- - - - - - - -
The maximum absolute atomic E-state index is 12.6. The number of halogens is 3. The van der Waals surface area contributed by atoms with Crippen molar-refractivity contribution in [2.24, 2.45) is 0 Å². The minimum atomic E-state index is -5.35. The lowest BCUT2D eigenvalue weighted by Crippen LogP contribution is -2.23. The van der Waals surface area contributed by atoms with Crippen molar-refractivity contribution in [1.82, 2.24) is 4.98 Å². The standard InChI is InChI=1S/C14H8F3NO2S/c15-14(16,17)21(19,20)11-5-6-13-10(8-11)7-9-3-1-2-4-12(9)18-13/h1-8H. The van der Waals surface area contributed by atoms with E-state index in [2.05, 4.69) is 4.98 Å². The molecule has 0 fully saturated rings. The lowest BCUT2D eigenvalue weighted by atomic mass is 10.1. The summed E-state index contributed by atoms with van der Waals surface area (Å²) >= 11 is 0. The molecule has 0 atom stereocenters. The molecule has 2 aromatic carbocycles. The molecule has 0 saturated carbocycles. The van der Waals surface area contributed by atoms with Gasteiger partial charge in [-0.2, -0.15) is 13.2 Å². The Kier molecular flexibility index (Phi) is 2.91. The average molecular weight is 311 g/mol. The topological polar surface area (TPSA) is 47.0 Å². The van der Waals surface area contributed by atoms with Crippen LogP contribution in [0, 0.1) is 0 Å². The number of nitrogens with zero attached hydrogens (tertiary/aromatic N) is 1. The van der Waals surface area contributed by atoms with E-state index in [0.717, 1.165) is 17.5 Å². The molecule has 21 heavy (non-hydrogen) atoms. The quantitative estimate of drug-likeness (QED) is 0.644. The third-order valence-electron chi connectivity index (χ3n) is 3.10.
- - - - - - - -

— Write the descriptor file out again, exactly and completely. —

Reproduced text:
The maximum absolute atomic E-state index is 12.6. The number of halogens is 3. The van der Waals surface area contributed by atoms with Crippen molar-refractivity contribution in [2.24, 2.45) is 0 Å². The minimum atomic E-state index is -5.35. The lowest BCUT2D eigenvalue weighted by Crippen LogP contribution is -2.23. The van der Waals surface area contributed by atoms with Crippen molar-refractivity contribution in [1.82, 2.24) is 4.98 Å². The standard InChI is InChI=1S/C14H8F3NO2S/c15-14(16,17)21(19,20)11-5-6-13-10(8-11)7-9-3-1-2-4-12(9)18-13/h1-8H. The van der Waals surface area contributed by atoms with E-state index in [2.05, 4.69) is 4.98 Å². The molecule has 0 fully saturated rings. The lowest BCUT2D eigenvalue weighted by atomic mass is 10.1. The summed E-state index contributed by atoms with van der Waals surface area (Å²) >= 11 is 0. The molecule has 0 atom stereocenters. The molecule has 2 aromatic carbocycles. The molecule has 0 saturated carbocycles. The van der Waals surface area contributed by atoms with Gasteiger partial charge in [-0.2, -0.15) is 13.2 Å². The Kier molecular flexibility index (Phi) is 2.91. The average molecular weight is 311 g/mol. The topological polar surface area (TPSA) is 47.0 Å². The van der Waals surface area contributed by atoms with Crippen LogP contribution in [0, 0.1) is 0 Å². The number of nitrogens with zero attached hydrogens (tertiary/aromatic N) is 1. The van der Waals surface area contributed by atoms with E-state index in [0.717, 1.165) is 17.5 Å². The molecule has 21 heavy (non-hydrogen) atoms. The quantitative estimate of drug-likeness (QED) is 0.644. The third-order valence-electron chi connectivity index (χ3n) is 3.10.